Domestic violence became a part of Pennsylvania law on Dec. 6, 1976. It was difficult to accept the fact that ongoing and accepted behavior between spouses in long-term marriages that had gone on for decades was now a civil tort. In other words, while Pennsylvania was the second state (commonwealth) to adopt a domestic violence law, the penalties for being found to have abused one’s spouse or housemate were not criminal penalties. While somebody who punched his neighbor might go to jail, someone who slapped his wife would be put out of the house for up to one year.
Over the years we have become more accustomed to utilizing the Protection from Abuse Act (PFA) and it has been adjusted twice. When a client comes in to indicate that a spouse (usually her husband), has abused her, many times the woman will say, “But he didn’t mean it; he loves me; he gave me flowers; and I don’t want to do anything.”
For the first 20 years, many, many women who had filed actions under the PFA, withdrew the action when they got to court. When the accused received the petition to exclude him from the house or contact while awaiting the hearing, the flowers, candy and apologies were the order of the day. When the judges would say, “Are you sure that you mean to do this?” or “Has anyone pushed you to do this?” the filing spouses would withdraw the motion, truly believing that the abuse would stop. Did they really want to break up the marriage? What impact would there be on the children? When there was serious abuse, often the police would be very frustrated knowing that this person was putting herself at great risk by allowing the abuser to return to the house.
It is important for counsel to properly advise the client who wants to go back into an abusive situation. There are certain rules that counsel should know and share with the client. These include advising the client that he or she should never get into a fight in an area of the home where there are knives, or be cautious not to get backed into a bathroom or basement where the abuse victim has no egress. Advise the client to leave a set of keys to the car outside where the keys are accessible, and if possible, encourage the client to let a neighbor know what is going on and see if the neighbor’s house would be a safe place to run to and call police.
When attorneys hear the litany of staying together for the children, it is time to advise the abused spouse that staying together for the sons and daughters is not always the best thing. Children learn from the behavior of their parents. What they learn is how to behave in a marriage. Does a woman want her daughters to think that it is OK for their husbands to abuse them? Does this abuse victim want his or her sons to believe that punching their spouse is the way to end an argument?
Domestic violence is fraught with emotion and fears especially the considering the risk that still exists for the victim after the order is entered. Statistics show that some abuse victims still face violence, threats and in extreme cases have been murdered after the PFA is entered. The most serious concern is that, even though an order may have been entered keeping the abuser away from the house, the victim is not necessarily safe. The act provides that weapons will be removed from someone convicted of domestic violence and even during the temporary period prior to the hearing. Statistics show that states in which guns are removed from abusers have a 22-percent lower incident of intimate partner homicides, according to The New York Times (Dec. 26, 2017).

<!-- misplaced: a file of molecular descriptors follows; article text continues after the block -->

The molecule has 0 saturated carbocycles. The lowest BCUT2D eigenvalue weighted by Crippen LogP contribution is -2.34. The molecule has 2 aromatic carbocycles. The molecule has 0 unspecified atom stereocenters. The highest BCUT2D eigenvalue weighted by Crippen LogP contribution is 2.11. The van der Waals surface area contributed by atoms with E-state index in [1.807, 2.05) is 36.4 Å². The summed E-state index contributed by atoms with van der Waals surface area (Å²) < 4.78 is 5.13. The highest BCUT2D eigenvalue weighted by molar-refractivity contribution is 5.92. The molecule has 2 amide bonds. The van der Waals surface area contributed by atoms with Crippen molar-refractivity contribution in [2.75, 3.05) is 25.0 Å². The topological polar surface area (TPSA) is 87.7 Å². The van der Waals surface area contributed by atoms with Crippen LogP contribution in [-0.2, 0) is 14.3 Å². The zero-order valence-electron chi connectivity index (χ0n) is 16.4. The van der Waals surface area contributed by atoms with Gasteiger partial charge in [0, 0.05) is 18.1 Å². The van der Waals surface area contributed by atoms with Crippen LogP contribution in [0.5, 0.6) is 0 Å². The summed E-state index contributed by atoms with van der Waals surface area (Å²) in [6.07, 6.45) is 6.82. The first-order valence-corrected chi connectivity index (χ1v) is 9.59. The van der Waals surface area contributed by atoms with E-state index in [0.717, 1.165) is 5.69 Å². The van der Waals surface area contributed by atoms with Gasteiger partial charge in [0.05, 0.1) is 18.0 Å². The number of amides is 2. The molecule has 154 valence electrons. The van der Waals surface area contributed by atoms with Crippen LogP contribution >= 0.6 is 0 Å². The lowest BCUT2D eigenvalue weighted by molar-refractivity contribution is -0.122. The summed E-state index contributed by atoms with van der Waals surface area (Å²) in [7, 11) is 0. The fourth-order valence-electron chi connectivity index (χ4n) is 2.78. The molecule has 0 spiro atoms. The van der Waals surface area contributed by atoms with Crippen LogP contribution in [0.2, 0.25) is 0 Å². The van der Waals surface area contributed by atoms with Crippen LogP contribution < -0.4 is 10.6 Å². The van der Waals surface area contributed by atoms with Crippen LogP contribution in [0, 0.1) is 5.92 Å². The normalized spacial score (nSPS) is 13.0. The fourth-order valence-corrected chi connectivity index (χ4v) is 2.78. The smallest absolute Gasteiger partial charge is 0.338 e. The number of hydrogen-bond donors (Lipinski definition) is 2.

The orders that are currently entered say nothing about how the list of abusers will be sent to a national database, accessible to legitimate guns salesmen. If residents from Pennsylvania cross into New Jersey, what is to stop them from replenishing their gun cabinets? The National Rifle Association (NRA) has successfully prevented computerization of records of people who buy guns. There is no way to know if someone who has been found to have abused his or her spouse went across state lines to buy a gun. There is no record that requires the federal government to notify states that such an action has been filed.
Recently, Wisconsin joined 16 states and Washington, D.C., in requiring people under restraining orders to surrender their guns within 48 hours or face arrest. This legislation improves protection of the victims of domestic abuse by requiring people placed under restraining orders to be notified that they must turn in the guns that they own. It should require the counties to notify the state government so that all counties will be aware that the person should not be buying a gun. It does not address, however, how to notify adjoining states of the protection orders.
Too many times, people think that they are safe when they get a protective order. Since a PFA order in Pennsylvania is not a criminal order, criminal penalties do not apply until and unless the abuser violates the order. Contempt is a criminal matter. By that time, it may be too late.
We must advise our clients on how to protect themselves under these circumstances. As domestic relations lawyers, it is our obligation to share our knowledge and experiences about domestic violence to better protect our clients.
Weber Gallagher Simpson Stapleton Fires & Newby partner Lynne Z. Gold-Bikin is a veteran practitioner of family law. She has frequently appeared on major networks and has been quoted in newspapers and magazines discussing domestic issues. She has won numerous awards and published the “Divorce Practice Handbook” in 1994. She teaches at the Houston Family Law Trial Institute in South Texas College of Law and gives seminars for the Pennsylvania Bar Institute.